Wireless networking is a great fit for healthcare, with providers moving from room to room and portable devices like tablets and laptops always connected. Most of us are so used to having our cellphones at hand that wireless connections for our other devices seem like a given. Indeed, wireless has become so common that we don't even think about it, until we have to.
Wireless networking — via Wi-Fi — offers both benefits and challenges for a medical practice. Obviously, freedom of movement is a huge benefit, as is not having to install network wiring in the walls throughout your office. A well-designed Wi-Fi network can work reliably and with enough speed for almost all uses. Still, with data literally beaming through the air, security is an obvious concern. Reliability is also vital — as anyone who has ever experienced a dropped connection or a failure to connect to a wireless network can easily attest. Speed is important: even a "few seconds" of waiting here and there means ongoing frustration and loss of productivity. And even within a small medical office, there may be "dead spots" where Wi-Fi just doesn't work.
The good news is that Wi-Fi technology and devices have evolved rapidly to address many of these concerns. Wi-Fi security has improved, a good thing since Wi-Fi's old-school Wired Equivalent Privacy (WEP) security can be broken into in seconds. Reliability has also improved, although this is always a function of the wireless network itself, the devices connecting to it, and the environment. Improving wireless networks' performance has been a constant challenge, with each new Wi-Fi protocol both increasing its theoretical speed and advancing the ability to better support multiple users. The flip side is that these changes will mostly benefit those with the latest and greatest devices. A shiny new 802.11ac network will connect to an older tablet or laptop — but only at the slower speeds the old device supports.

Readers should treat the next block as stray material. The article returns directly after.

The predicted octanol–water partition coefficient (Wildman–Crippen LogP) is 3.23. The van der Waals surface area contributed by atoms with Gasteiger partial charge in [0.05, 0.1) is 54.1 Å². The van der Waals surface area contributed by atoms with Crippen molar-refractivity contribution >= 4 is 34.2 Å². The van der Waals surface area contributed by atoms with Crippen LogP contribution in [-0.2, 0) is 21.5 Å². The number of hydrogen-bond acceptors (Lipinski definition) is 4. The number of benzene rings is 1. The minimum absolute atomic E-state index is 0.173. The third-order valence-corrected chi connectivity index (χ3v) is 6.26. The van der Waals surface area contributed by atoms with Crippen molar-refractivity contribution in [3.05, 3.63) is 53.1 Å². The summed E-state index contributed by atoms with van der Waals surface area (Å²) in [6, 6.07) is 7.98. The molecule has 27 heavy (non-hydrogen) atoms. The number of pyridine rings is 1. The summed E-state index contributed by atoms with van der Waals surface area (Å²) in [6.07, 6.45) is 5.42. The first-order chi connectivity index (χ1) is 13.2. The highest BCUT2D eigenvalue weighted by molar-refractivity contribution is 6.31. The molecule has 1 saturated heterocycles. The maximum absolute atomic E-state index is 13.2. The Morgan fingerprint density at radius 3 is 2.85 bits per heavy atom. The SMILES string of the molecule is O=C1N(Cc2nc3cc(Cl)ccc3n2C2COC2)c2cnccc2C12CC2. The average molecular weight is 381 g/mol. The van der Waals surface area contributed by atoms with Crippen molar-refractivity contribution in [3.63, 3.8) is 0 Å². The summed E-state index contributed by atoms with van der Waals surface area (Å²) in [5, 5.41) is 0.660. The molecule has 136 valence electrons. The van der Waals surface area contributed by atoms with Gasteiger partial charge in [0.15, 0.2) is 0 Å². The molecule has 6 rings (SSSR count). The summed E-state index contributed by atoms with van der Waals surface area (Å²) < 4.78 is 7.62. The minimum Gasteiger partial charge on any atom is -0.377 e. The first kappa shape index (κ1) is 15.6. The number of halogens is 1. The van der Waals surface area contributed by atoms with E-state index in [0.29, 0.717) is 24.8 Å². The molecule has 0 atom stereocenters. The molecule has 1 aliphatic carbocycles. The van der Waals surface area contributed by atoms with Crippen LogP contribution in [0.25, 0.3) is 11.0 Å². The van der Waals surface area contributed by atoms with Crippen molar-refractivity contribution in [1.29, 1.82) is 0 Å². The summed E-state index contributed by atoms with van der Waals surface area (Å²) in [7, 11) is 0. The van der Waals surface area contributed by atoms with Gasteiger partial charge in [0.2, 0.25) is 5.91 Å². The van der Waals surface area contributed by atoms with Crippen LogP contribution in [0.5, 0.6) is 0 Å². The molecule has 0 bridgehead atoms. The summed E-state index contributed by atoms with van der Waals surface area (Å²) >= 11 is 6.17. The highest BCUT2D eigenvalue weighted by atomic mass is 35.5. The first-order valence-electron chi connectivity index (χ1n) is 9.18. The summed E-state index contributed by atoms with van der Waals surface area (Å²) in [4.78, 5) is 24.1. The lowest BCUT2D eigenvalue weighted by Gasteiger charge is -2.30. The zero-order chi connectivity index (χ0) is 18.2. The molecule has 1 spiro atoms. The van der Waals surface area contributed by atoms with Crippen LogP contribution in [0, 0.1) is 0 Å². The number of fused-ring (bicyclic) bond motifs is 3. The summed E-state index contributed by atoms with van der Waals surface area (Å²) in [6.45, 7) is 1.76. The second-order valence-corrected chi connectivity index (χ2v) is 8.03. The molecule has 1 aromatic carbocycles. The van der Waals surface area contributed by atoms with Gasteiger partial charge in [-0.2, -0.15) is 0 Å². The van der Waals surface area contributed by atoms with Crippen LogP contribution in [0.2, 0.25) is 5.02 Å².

Like most other issues with technology, troubleshooting wireless can quickly immerse you in a sea of acronyms and jargon. But I'll just focus on the most important one. The basic technical standard for Wi-Fi is 802.11, with its many versions identified by the letters following it. The oldest Wi-Fi devices used the 802.11b protocol, which supports a maximum theoretical speed of 22 megabits per second. After the "b" devices, speed increased with the introduction of 802.11g and, later, 802.11n. However today's reigning champ returns to the beginning of the alphabet with 802.11ac, with theoretical maximum speeds of over 1 gigabit per second. "Theoretical maximum speed" is always applicable since real life Wi-Fi speed depends on several factors — you shouldn't be surprised if the actual speed is half of the theoretical maximum.